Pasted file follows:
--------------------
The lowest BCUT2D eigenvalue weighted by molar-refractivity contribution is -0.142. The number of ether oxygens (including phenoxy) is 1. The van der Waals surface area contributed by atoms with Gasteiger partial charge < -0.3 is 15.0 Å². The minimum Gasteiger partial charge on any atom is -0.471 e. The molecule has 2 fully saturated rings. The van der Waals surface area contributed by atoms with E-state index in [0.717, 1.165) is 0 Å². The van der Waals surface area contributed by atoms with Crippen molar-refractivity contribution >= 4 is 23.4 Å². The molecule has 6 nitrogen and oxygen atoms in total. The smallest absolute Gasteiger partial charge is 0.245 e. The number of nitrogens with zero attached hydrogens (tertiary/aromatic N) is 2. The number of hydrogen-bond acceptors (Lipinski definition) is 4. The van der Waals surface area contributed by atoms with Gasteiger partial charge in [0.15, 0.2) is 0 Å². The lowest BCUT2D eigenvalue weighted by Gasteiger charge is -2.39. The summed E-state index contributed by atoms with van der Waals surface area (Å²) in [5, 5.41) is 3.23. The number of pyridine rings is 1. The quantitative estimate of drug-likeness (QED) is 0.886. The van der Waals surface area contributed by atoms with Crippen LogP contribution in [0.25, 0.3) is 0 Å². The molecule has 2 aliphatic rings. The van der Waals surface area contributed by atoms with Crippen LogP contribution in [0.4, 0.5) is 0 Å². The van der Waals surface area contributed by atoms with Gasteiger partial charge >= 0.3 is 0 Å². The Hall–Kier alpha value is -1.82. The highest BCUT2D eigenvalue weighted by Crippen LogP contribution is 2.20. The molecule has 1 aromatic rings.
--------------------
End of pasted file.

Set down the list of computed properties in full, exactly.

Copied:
The lowest BCUT2D eigenvalue weighted by molar-refractivity contribution is -0.142. The number of ether oxygens (including phenoxy) is 1. The van der Waals surface area contributed by atoms with Gasteiger partial charge < -0.3 is 15.0 Å². The minimum Gasteiger partial charge on any atom is -0.471 e. The molecule has 2 fully saturated rings. The van der Waals surface area contributed by atoms with E-state index in [0.717, 1.165) is 0 Å². The van der Waals surface area contributed by atoms with Crippen molar-refractivity contribution >= 4 is 23.4 Å². The molecule has 6 nitrogen and oxygen atoms in total. The smallest absolute Gasteiger partial charge is 0.245 e. The number of nitrogens with zero attached hydrogens (tertiary/aromatic N) is 2. The number of hydrogen-bond acceptors (Lipinski definition) is 4. The van der Waals surface area contributed by atoms with Gasteiger partial charge in [0.15, 0.2) is 0 Å². The lowest BCUT2D eigenvalue weighted by Gasteiger charge is -2.39. The summed E-state index contributed by atoms with van der Waals surface area (Å²) in [5, 5.41) is 3.23. The number of pyridine rings is 1. The quantitative estimate of drug-likeness (QED) is 0.886. The van der Waals surface area contributed by atoms with Crippen LogP contribution in [0.25, 0.3) is 0 Å². The molecule has 2 aliphatic rings. The van der Waals surface area contributed by atoms with Crippen LogP contribution in [0.4, 0.5) is 0 Å². The van der Waals surface area contributed by atoms with Gasteiger partial charge >= 0.3 is 0 Å². The Hall–Kier alpha value is -1.82. The highest BCUT2D eigenvalue weighted by Crippen LogP contribution is 2.20. The molecule has 1 aromatic rings.